1. Transmit power and force through conductor lines to actuators to perform a work motion.
  2. Lubricate the components, devices, valves and actuators in the circuit.
  3. Act as a coolant by transferring heat away from any hot spots in the system.
  4. Seal clearances between moving parts to increase efficiency and lessen the heat from excess leakages.

What Are the Properties of a Hydraulic Fluid?

Some of the properties and characteristics of a hydraulic fluid are as follows:

Viscosity - Viscosity is the internal resistance of a fluid to flow. It increases as the temperature goes up. An acceptable hydraulic fluid must be able to provide a good seal at piston, valves and pumps but not be so thick that it impedes liquid flow.

Fluids with high viscosities can lead to power loss and higher operating temperatures. A fluid that's too thin can cause excessive wear of any moving parts.

Chemical stability - A hydraulic fluid must be chemically stable. It has to resist oxidation and be stable under severe operating conditions, such as high temperatures. Operating for long periods of time at high temperatures can shorten the useful life of the fluid.

Flash point - A flash point is the temperature when a fluid turns into a vapor in a sufficient volume to ignite or flash in contact with a flame. Hydraulic fluids need a high flash point to resist combustion and exhibit a low degree of evaporation at normal temperatures.

Fire point - Fire point is the temperature where a fluid vaporizes in a sufficient volume to ignite when exposed to a flame and continue to burn. As with the flash point, an acceptable hydraulic fluid must have a high fire point.

What Is a Pneumatic System?

Pneumatic systems are like hydraulic systems, but they use compressed air instead of a fluid to transmit power. They rely on a constant source of compressed air to control energy and actuate motion devices.

Manufacturing plants use compressed air to drive pneumatic drills and presses and to lift objects and move materials. Fabrication shops use a pneumatic machine to hold unfinished products for welding, brazing and forming operations.

What Are the Components of a Pneumatic System?

Air compressor - The air compressor draws air from the atmosphere, pressurizes it and stores the compressed air in a tank for release to the transmission system.

Prime driver - A prime driver, such as an electric motor or a gas-powered engine, provides the power to an air compressor.

Control devices - Valves regulate the pressure and control flow and direction.

Air tank - A tank holds compressed air for delivery to mechanical devices.

Actuators - These are devices that take the energy from compressed air and convert it into mechanical movements.

Transmission system - A network of pipes and tubing transports the compressed air to actuators.

What Are the Advantages of Pneumatic Systems?

Efficiency - The supply of air is free and unlimited. Compressed air is easy to store, transport and can be released to the environment without costly treatments.

Simple Design - The configuration and components of a pneumatic system have a simple design and are easy to maintain. They're more durable and aren't easily damaged.

The ability to operate at higher speeds - Pneumatic systems can operate actuators at more rapid cycles, such as in packaging production lines. Linear and oscillating movements are easy to adjust by using a pressure-regulating valve to control flow rate and pressure.

Cleanliness - No risk of leaking hydraulic fluids that pollute the environment. Pneumatic systems are preferred in workplaces that need high levels of cleanliness. Exhaust air devices clean up the air being released back into the atmosphere.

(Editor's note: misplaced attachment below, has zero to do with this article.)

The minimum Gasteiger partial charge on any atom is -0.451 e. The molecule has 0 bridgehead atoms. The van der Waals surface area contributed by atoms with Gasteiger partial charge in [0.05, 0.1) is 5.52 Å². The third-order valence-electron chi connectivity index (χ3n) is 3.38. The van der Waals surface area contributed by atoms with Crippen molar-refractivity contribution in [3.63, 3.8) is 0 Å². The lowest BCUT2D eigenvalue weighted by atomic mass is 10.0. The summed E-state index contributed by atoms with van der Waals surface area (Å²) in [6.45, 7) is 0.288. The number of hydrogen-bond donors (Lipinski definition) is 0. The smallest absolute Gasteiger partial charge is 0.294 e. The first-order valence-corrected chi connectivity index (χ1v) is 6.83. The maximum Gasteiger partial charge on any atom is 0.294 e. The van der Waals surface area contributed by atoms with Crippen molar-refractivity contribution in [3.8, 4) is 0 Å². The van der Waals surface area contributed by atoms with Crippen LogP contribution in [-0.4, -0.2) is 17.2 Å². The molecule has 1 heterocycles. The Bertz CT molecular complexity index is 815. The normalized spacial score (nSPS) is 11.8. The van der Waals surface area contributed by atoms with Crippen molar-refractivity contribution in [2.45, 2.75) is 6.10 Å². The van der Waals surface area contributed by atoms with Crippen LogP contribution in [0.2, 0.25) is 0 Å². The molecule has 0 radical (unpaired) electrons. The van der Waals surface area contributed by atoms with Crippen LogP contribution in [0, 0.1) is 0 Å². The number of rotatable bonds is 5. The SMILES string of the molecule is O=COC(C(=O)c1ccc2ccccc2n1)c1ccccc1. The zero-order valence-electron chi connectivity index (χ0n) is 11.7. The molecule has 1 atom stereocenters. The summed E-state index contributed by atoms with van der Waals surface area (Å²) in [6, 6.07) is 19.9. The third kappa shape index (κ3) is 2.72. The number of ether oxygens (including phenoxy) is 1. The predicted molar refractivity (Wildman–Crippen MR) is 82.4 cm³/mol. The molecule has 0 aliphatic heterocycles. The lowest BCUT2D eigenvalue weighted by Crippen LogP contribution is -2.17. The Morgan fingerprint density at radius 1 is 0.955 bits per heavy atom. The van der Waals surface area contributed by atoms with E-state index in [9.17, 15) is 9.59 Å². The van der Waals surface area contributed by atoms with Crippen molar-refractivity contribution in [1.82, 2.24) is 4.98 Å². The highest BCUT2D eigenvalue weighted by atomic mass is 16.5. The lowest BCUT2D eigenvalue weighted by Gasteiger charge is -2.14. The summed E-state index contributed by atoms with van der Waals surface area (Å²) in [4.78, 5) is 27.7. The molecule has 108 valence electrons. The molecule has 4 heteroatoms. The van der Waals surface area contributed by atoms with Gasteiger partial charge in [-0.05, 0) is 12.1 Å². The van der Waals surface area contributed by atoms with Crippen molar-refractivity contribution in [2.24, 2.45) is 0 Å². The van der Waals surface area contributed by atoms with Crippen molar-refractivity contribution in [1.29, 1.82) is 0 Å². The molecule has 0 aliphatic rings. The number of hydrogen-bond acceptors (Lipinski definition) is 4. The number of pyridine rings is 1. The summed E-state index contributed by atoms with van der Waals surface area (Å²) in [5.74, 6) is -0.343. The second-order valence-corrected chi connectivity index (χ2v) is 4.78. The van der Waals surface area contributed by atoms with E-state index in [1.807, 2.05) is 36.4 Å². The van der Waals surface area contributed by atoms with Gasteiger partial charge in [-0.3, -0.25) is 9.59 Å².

Less Costly - Pneumatic components are less expensive, and compressed air is widely available in manufacturing areas. Maintenance costs are lower compared to hydraulic systems.

Safer to operate - Pneumatic systems are safe to use in inflammable environments without dangers from fire or explosions. Pneumatic components don't overheat or catch on fire when overloaded.

Able to function in harsh environments - Dust, high temperatures and corrosive environments have less effect on pneumatic systems compared to hydraulics.

What Are the Disadvantages of Pneumatic Systems?

Reduced power - Pneumatic systems typically operate at less than 150 psi and provide less total force at actuators. Pneumatic cylinders are usually small and don't have the power to handle heavy loads.

Noisy - Air compressors generate more noise, and compressed air is noisy when it's released from the actuators.

Rough movement - Because air is compressible, the motion of pneumatic actuators can be rough, which reduces the accuracy of the movements of the system. Piston speeds are uneven. Hydraulics movements are smoother.

Need pre-treatment of air - Before use, air needs processing to remove water and dust particles. If this isn't done, the increased friction between the control devices and moving components will wear out the part and require premature repair or replacement.

Hydraulic Systems Versus Pneumatic Systems

Hydraulic actuators are more suitable for operations that need high force. They're rugged and can produce forces up to 25 times greater than a pneumatic actuator with the same size piston. Hydraulic systems can also operate up to 4,000 psi. Pneumatic actuators are usually less than 150 psi.

The compressibility of air and pressure losses reduce the efficiency of pneumatic systems. The compressor must run continuously to maintain pressure in the lines even when the actuators aren't moving; hydraulic systems can hold constant pressure without the pump running.


About the Author

James Woodruff has been a management consultant to more than 1,000 small businesses. As a senior management consultant and owner, he used his technical expertise to conduct an analysis of a company's operational, financial and business management issues. James has been writing business and finance related topics for work.chron,, and e-commerce websites since 2007. He graduated from Georgia Tech with a Bachelor of Mechanical Engineering and received an MBA from Columbia University.